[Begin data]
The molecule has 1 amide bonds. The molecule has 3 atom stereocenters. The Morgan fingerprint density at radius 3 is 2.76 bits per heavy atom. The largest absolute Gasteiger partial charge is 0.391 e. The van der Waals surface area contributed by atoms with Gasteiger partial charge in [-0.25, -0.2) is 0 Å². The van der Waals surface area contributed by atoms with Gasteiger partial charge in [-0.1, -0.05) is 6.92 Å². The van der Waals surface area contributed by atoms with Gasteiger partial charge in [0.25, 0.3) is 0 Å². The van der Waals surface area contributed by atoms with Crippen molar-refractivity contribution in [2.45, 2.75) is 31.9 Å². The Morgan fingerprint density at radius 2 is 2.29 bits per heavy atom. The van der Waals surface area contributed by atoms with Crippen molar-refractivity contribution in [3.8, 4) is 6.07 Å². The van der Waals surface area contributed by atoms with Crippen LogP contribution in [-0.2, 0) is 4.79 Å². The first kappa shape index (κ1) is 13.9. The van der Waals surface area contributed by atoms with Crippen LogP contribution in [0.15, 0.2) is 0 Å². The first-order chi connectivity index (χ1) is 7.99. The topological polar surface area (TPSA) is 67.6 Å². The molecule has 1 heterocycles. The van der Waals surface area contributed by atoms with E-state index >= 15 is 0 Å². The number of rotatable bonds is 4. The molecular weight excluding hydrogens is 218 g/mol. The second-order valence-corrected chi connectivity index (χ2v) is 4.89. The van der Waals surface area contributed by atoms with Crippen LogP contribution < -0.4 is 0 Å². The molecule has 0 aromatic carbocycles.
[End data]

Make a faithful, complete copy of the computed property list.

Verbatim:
The molecule has 1 amide bonds. The molecule has 3 atom stereocenters. The Morgan fingerprint density at radius 3 is 2.76 bits per heavy atom. The largest absolute Gasteiger partial charge is 0.391 e. The van der Waals surface area contributed by atoms with Gasteiger partial charge in [-0.25, -0.2) is 0 Å². The van der Waals surface area contributed by atoms with Gasteiger partial charge in [-0.1, -0.05) is 6.92 Å². The van der Waals surface area contributed by atoms with Gasteiger partial charge in [0.25, 0.3) is 0 Å². The van der Waals surface area contributed by atoms with Crippen molar-refractivity contribution in [2.45, 2.75) is 31.9 Å². The Morgan fingerprint density at radius 2 is 2.29 bits per heavy atom. The van der Waals surface area contributed by atoms with Crippen molar-refractivity contribution in [3.8, 4) is 6.07 Å². The van der Waals surface area contributed by atoms with Crippen LogP contribution in [-0.2, 0) is 4.79 Å². The first kappa shape index (κ1) is 13.9. The van der Waals surface area contributed by atoms with Crippen LogP contribution in [0.15, 0.2) is 0 Å². The first-order chi connectivity index (χ1) is 7.99. The topological polar surface area (TPSA) is 67.6 Å². The molecule has 1 heterocycles. The van der Waals surface area contributed by atoms with E-state index >= 15 is 0 Å². The number of rotatable bonds is 4. The molecular weight excluding hydrogens is 218 g/mol. The second-order valence-corrected chi connectivity index (χ2v) is 4.89. The van der Waals surface area contributed by atoms with Crippen LogP contribution < -0.4 is 0 Å². The molecule has 0 aromatic carbocycles.